The government on Sunday formally announced that it was likely to stop operating the state-owned jute mills under the Bangladesh Jute Mills Corporation on July 1 and around 25 thousands workers would leave their workplace with a ‘golden handshake’.
Jute and textile minister Golam Dastagir Gazi in an online press conference on Sunday said that the government was going to shut down the country’s 25 public jute mills due to huge amounts of recurring losses year after year.
The mills are likely to be closed down on July 1 and would reopen under the public-private partnership arrangement within the next six months, the minister added.
Experts and economists, however, opposed the government decision saying that it could have an extreme kind of domino effect on other industrial sectors, too, in this time of COVID-19 pandemic.
They said that shutting down all the public sector mills in the country was a part of the government’s development approach.
The government intentionally allowed, economists also said, the mills to turn into losing concerns in order to implement a regional and international conspiracy involving the country’s jute sector.
Golam Dastagir, however, said that the mills lost their competitiveness due to the high production costs resulting from the high wages of the workers.
‘These days no government in the world runs businesses and our government, too, will not operate businesses,’ he iterated.
He said that prime minister Sheikh Hasina decided six month ago to shut the mills as it was no more possible for the government to spend vast amounts of public money as subsidy.
More or less 25,000 permanent workers of the BJMC jute mills would be seen off with a ‘golden handshake’ while around 9,000 workers, who have already retired from their job, would also be paid their dues and other retirement benefits by September, said Golam Dastagir.
The jute and textile minister said that all the workers would get their wages and benefits in a single go and the government would pay out Tk 4,869 crore for this purpose.
Replying to a question the minister said that it was not like the shutting down of the Adamjee Jute Mill as the government would reopen the mills under the PPP system.
The government, he further said, will hand over the mills to businesses that have expertise in the field.
After reopening the mills, the demand for workers would go up by three times than the existing number and no skilled worker will remain unemployed, Golam Dastagir said.
‘The decision of closing down the state-owned jute mills is not prudent. This is not the time to take this kind of decisions,’ Dhaka University economics professor Rashed Al Mahmud Titumir told New Age on Sunday.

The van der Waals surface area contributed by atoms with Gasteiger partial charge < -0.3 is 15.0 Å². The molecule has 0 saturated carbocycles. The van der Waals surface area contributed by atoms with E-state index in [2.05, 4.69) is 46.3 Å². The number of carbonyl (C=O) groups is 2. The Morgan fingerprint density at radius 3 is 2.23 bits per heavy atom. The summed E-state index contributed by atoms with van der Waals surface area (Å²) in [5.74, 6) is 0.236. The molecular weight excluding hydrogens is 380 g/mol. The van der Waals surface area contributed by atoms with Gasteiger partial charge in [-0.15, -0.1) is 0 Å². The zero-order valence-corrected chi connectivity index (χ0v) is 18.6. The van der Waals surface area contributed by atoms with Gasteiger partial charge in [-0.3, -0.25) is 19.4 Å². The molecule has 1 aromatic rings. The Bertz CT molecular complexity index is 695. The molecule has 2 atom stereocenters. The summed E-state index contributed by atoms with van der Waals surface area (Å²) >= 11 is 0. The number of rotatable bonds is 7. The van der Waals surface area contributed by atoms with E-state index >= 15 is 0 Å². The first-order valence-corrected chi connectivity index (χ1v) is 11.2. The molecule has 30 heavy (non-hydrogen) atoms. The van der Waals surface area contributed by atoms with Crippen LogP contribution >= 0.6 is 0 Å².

This is a time, he went on, to channel money to people to increase their purchasing power as the money circulation is important for the recovery of the economy amid the pandemic.
The economics professor said that diversification of products was also important for the recovery of the economy while Bangladesh’s exports hinged on only one sector.
And the readymade garment sector has been heavily affected by the pandemic, he added.
The government should provide, the economist said, cash grant to the needy people to contain the ballooning poverty, it cannot make people jobless.
If the government shuts down factories and terminates workers it could encourage other sectors to fire workers, he observed.
Rashed also said that the World Bank policy on restructuring Bangladesh’s jute sector was flawed and it had failed to revive the sector.
Anu Muhammad, a Jahangirnagar University economics professor, said that shutting down state-owned jute mills was not a new decision.
The process started in the time of BNP government with the WB prescribing the closure of all the country’s jute mills and the present government is going to finish the job,’ he observed.
Anu Muhammad said that the government was not giving priority to environmental-friendly industries like jute mills rather was preferring projects that harmed the environment and the humanity.
The government has deliberately allowed the jute mills to become losing concerns for promoting and protecting the interest of local and international quarters, he said.
Anu Muhammad said that grabbing the vast lands of the jute mills was one of the reasons for closing down the mills, he added.
Centre for Policy Dialogue research director Khandaker Golam Moazzem said that the government earlier took an initiative to run the state-owned mills under the PPP arrangement but the project failed.
The workers were not responsible for incurring losses in the jute mills rather mismanagement and corruption have turned them into losing concerns, he viewed.
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